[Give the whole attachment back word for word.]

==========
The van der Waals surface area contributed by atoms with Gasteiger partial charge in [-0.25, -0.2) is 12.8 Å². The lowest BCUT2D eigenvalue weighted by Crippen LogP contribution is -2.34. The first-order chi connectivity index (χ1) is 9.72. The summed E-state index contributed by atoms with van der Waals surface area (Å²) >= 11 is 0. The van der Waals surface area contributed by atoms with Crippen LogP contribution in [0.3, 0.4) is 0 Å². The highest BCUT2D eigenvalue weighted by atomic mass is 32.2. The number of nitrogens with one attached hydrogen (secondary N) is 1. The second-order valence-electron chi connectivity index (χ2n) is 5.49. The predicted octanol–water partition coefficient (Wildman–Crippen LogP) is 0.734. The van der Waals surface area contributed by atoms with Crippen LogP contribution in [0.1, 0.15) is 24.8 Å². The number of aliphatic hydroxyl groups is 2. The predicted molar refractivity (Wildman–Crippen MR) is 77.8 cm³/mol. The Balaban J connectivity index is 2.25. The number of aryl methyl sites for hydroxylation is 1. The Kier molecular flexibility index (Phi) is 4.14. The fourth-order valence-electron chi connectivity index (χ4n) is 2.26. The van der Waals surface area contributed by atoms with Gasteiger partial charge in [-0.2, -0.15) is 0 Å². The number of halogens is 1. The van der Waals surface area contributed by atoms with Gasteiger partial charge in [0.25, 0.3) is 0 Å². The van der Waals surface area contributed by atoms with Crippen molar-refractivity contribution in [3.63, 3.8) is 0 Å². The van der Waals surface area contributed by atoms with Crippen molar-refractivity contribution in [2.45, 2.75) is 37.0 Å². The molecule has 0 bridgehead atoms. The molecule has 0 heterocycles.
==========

The van der Waals surface area contributed by atoms with Gasteiger partial charge in [-0.25, -0.2) is 12.8 Å². The lowest BCUT2D eigenvalue weighted by Crippen LogP contribution is -2.34. The first-order chi connectivity index (χ1) is 9.72. The summed E-state index contributed by atoms with van der Waals surface area (Å²) >= 11 is 0. The van der Waals surface area contributed by atoms with Crippen LogP contribution in [0.3, 0.4) is 0 Å². The highest BCUT2D eigenvalue weighted by atomic mass is 32.2. The number of nitrogens with one attached hydrogen (secondary N) is 1. The second-order valence-electron chi connectivity index (χ2n) is 5.49. The predicted octanol–water partition coefficient (Wildman–Crippen LogP) is 0.734. The van der Waals surface area contributed by atoms with Crippen LogP contribution in [0.1, 0.15) is 24.8 Å². The number of aliphatic hydroxyl groups is 2. The predicted molar refractivity (Wildman–Crippen MR) is 77.8 cm³/mol. The Balaban J connectivity index is 2.25. The number of aryl methyl sites for hydroxylation is 1. The Kier molecular flexibility index (Phi) is 4.14. The fourth-order valence-electron chi connectivity index (χ4n) is 2.26. The van der Waals surface area contributed by atoms with Gasteiger partial charge in [-0.2, -0.15) is 0 Å². The number of halogens is 1. The van der Waals surface area contributed by atoms with Gasteiger partial charge in [0.25, 0.3) is 0 Å². The van der Waals surface area contributed by atoms with Crippen molar-refractivity contribution in [3.63, 3.8) is 0 Å². The van der Waals surface area contributed by atoms with Crippen molar-refractivity contribution in [2.45, 2.75) is 37.0 Å². The molecule has 0 bridgehead atoms. The molecule has 0 heterocycles.